What Attenborough does do splendidly, as he did on Oh! What a Lovely Way and would repeat on Gandhi is show how he can paint a story on a huge canvas, yet retain the humanity of the piece. Operation Market Garden is a vast and complex mission, yet Attenborough and screen writer Goldman, marshall the various strands superbly, never getting lost in the details, whilst never simplifying either. More importanly, they don't lose focus on the ground troops involved. While it may be the stunning sight of hundred of paratroopers blooming into the sky, or a seemingly suicidal river cross in broad daylight under the noses of the Germans that capture our attention at first, it's the little details that resonate. The punishment meted out for a court martial offence for example, or a crazed dash into sniper territory to rescue a relief package that ends with the bitterest of punchlines.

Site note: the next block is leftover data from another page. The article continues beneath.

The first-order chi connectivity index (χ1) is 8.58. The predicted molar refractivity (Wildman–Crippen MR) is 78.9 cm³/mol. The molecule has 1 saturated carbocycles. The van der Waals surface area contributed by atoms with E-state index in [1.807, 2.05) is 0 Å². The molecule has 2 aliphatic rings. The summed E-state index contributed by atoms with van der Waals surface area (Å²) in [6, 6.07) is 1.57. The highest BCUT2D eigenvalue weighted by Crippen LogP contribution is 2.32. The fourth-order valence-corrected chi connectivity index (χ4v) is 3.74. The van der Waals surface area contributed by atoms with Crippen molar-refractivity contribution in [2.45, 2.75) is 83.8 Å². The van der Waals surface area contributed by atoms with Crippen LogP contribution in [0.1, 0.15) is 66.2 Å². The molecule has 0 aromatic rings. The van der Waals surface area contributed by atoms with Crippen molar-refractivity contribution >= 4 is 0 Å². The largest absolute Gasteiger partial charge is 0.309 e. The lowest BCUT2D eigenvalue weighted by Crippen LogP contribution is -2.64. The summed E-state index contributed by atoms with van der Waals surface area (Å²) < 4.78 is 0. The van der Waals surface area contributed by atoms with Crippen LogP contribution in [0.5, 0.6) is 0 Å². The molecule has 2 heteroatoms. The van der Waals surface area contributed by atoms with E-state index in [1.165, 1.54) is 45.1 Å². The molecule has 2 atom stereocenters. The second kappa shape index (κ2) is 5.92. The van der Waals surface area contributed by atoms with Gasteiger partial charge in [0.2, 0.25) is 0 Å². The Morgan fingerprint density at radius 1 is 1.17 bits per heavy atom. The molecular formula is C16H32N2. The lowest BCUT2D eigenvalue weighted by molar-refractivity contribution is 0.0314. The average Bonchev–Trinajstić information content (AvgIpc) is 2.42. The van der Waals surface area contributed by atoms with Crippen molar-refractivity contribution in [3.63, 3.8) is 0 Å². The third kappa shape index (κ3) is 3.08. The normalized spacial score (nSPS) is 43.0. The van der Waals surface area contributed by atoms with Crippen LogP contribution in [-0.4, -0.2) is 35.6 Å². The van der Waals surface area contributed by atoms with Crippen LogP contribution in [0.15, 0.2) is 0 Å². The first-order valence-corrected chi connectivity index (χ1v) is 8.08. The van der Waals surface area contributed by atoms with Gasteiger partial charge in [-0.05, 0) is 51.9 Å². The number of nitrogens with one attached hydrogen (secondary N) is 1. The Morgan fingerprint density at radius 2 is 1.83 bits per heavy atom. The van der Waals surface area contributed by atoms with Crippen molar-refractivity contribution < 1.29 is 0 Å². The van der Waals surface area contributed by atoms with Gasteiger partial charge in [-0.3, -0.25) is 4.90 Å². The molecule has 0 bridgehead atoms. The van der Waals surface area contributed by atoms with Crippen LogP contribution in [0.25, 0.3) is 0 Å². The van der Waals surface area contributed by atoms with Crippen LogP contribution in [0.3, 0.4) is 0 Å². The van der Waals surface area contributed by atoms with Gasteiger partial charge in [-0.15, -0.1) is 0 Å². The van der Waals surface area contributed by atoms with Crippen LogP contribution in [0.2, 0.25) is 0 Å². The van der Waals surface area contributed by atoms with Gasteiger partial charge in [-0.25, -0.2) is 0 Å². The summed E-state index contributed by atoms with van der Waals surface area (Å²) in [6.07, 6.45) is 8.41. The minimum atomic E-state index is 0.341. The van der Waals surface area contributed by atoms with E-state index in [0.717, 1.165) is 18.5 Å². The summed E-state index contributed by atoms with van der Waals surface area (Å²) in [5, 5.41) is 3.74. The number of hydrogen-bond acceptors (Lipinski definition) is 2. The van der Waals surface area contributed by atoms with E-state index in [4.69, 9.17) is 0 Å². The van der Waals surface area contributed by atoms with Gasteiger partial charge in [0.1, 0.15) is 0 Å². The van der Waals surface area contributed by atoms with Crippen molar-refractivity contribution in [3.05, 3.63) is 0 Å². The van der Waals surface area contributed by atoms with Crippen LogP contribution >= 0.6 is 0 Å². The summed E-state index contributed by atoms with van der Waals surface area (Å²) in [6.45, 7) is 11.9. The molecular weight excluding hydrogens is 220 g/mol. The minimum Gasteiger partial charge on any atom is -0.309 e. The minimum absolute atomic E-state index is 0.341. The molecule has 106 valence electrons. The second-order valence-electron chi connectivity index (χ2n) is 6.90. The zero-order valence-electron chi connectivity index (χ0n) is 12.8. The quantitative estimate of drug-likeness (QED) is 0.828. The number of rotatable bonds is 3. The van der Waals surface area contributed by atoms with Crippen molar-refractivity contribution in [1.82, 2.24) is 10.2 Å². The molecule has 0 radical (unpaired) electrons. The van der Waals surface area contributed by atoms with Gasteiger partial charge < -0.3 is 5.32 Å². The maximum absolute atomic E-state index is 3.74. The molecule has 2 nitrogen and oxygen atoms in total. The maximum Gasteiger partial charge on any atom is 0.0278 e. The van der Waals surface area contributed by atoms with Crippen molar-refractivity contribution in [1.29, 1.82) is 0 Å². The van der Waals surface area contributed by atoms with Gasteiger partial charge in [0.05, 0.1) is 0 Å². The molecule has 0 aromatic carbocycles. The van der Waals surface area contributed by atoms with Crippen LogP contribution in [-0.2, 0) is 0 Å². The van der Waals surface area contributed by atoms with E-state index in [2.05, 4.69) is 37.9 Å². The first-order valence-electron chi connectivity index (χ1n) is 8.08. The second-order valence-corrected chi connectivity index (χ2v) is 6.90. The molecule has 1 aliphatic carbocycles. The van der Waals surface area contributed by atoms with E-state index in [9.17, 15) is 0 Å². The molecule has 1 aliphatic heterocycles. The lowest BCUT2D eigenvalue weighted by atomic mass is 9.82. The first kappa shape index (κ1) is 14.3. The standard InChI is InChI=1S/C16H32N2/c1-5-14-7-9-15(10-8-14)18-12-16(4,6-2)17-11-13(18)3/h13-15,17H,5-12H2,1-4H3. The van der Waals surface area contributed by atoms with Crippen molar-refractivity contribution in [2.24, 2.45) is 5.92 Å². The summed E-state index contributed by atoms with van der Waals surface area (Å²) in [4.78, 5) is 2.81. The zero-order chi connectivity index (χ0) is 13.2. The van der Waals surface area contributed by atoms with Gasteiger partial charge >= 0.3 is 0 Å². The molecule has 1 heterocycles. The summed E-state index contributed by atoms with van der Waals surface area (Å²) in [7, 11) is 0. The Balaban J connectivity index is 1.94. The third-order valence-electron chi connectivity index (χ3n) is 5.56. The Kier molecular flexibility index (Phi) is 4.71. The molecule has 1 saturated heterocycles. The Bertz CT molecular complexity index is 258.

The battle scenes are vivid, with a frenetic and violent energy that Spielberg nods to in Saving Private Ryan, and Geoffrey Unsworth's photography is rich and mesmerising. It's a shame then that we never feel that any of the major stars are ever in true danger - another drawback of not having some less familiar faces occupying some of the bigger parts.

Despite the fact that A Bridge Too Far is constructed with a healthy does of patriotism, it should not be forgotten that this is essentially a war film about valiant failure, and it ends on a poignant, yet stirring, note. If battles are won on bravery, courage and determination then they are also lost by an inability to cross a few feet of water, wrong batteries for radios and the unpredictability of the weather. They are details that no General can predict, and A Bridge Too Far is an absorbing and thrilling overview of the minutiae that go into every campaign.

link directly to this review at http://www.efilmcritic.com/review.php?movie=4567&reviewer=293
originally posted: 06/05/07 18:55:54
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User Comments